During my time spent teaching College English, I began each semester by writing on the board some wise words from Peter Elbow, best known for his influential work in writing theory, practice, and pedagogy.
In Closing My Eyes as I Speak: An Argument for Ignoring Audience, he writes…
Even when we write, alone in a room to an absent audience, there are occasions when we are struggling to figure something out and need to push aside awareness of those absent readers.
I wanted each of my students to read those words as they began the semester…I wanted them to write without worry.
Twice in recent months, I’ve heard friends speak of the role their readership plays in what they write.
Twice, I’ve been saddened to think that what is inside of them…what needs to come out…is being silenced by what they worry their readers will think.
Tonya, who writes over at Letters for Lucas, broke my heart this week with her words in her post That Girl…
For those of you that have stuck in there with me, thank you! I appreciate all of the support, virtual hugs and kind comments. I pour my heart and soul into my posts and they are very therapeutic. I know in my case, the way my parents died is very unusual and part of the way I grieve is by writing. It has helped me survive something that could have dropped me to my knees for the rest of my life.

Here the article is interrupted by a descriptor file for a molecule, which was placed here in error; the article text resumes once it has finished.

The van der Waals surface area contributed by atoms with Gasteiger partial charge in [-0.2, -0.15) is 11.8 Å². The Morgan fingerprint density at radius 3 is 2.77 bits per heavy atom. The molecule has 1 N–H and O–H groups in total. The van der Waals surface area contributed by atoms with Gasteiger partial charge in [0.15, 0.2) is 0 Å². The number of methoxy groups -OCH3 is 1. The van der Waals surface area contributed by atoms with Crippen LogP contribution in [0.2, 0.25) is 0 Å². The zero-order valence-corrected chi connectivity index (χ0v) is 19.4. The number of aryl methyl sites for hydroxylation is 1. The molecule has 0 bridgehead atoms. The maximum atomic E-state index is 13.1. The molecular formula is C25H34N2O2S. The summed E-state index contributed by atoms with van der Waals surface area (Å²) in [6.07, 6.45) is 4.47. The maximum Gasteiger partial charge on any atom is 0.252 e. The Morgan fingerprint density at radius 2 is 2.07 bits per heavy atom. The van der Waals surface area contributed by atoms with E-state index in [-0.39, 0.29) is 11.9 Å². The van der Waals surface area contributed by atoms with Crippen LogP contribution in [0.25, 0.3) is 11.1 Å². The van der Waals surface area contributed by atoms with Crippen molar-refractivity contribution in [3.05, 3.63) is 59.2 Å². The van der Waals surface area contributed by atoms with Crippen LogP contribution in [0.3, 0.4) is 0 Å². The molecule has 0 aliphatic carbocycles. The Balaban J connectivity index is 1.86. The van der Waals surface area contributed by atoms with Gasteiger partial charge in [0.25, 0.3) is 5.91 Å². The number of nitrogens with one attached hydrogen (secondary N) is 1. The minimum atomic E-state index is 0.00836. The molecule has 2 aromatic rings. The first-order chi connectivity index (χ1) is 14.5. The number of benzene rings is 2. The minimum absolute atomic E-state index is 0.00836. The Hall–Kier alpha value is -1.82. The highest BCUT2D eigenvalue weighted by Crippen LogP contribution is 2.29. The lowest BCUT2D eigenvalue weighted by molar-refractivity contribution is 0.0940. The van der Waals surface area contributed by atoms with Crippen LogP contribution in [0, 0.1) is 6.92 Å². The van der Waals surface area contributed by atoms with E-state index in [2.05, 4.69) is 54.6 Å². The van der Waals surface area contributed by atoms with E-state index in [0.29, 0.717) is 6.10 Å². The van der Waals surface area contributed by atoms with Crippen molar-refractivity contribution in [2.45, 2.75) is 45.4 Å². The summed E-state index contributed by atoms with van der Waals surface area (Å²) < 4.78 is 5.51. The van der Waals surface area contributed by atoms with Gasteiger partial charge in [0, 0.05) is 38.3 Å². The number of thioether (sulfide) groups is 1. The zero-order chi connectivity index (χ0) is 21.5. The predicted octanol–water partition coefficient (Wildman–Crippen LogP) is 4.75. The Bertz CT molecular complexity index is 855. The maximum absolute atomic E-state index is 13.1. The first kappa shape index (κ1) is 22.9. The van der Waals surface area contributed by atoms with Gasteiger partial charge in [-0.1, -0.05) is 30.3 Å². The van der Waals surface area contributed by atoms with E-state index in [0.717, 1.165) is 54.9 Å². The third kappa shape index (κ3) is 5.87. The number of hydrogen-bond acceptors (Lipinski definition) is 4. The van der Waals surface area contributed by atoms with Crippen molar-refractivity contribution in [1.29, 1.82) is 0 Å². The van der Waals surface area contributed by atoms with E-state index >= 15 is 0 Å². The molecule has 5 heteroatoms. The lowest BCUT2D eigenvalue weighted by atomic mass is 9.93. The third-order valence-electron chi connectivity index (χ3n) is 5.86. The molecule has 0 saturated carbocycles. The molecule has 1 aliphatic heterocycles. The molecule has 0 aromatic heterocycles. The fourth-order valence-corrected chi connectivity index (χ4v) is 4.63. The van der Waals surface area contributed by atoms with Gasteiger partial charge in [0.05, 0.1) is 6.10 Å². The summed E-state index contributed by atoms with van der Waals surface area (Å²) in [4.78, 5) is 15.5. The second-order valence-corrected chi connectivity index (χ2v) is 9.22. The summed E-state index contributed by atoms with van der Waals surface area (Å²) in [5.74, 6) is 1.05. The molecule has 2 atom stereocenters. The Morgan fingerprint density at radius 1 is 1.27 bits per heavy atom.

Loss is a part of life and while for my parents it was too instant and too soon, there will never be anything I can do to change it, so I write about and remember and heal a little bit each day.
Sherri, another dear friend, who writes Old Tweener, a beautiful and heartfelt blog, wrote about her son leaving for college last year in Family Tree. She expressed to me, after writing that piece, that she was concerned that her readers might stay away if she wrote too often about working through her emotions. Then, like an echo of that concern, several months ago she received some feedback from a reader that she just couldn’t read her words anymore because they made her too emotional.
Both of these women write from a place of honesty.
They write to process, to heal, to express themselves.
And what do I say to the fact that they lost readers based on what they write about? I say let those readers go…they weren’t meant for you. Write from your heart and new readers will come…readers who want to hear your authentic voice, not a voice you’ve altered to please others.
I was told last year that I should talk about my father less, that I shouldn’t share so much of my grief with others because by doing so, I’m defining myself by my loss.
I cannot pretend that his death isn’t a huge part of who I am today. I cannot pretend that I’m not still grieving his loss through each and every stage of my life.
So, when I feel words tumbling around in my brain, needing to be expressed, that is what I will do.
That is what I encourage each of you to do.
Because once we’ve lost the honesty and authenticity in our words, we may as well close our laptops and call it a day.
A bird doesn’t sing because it has an answer, it sings because it has a song. –Maya Angelou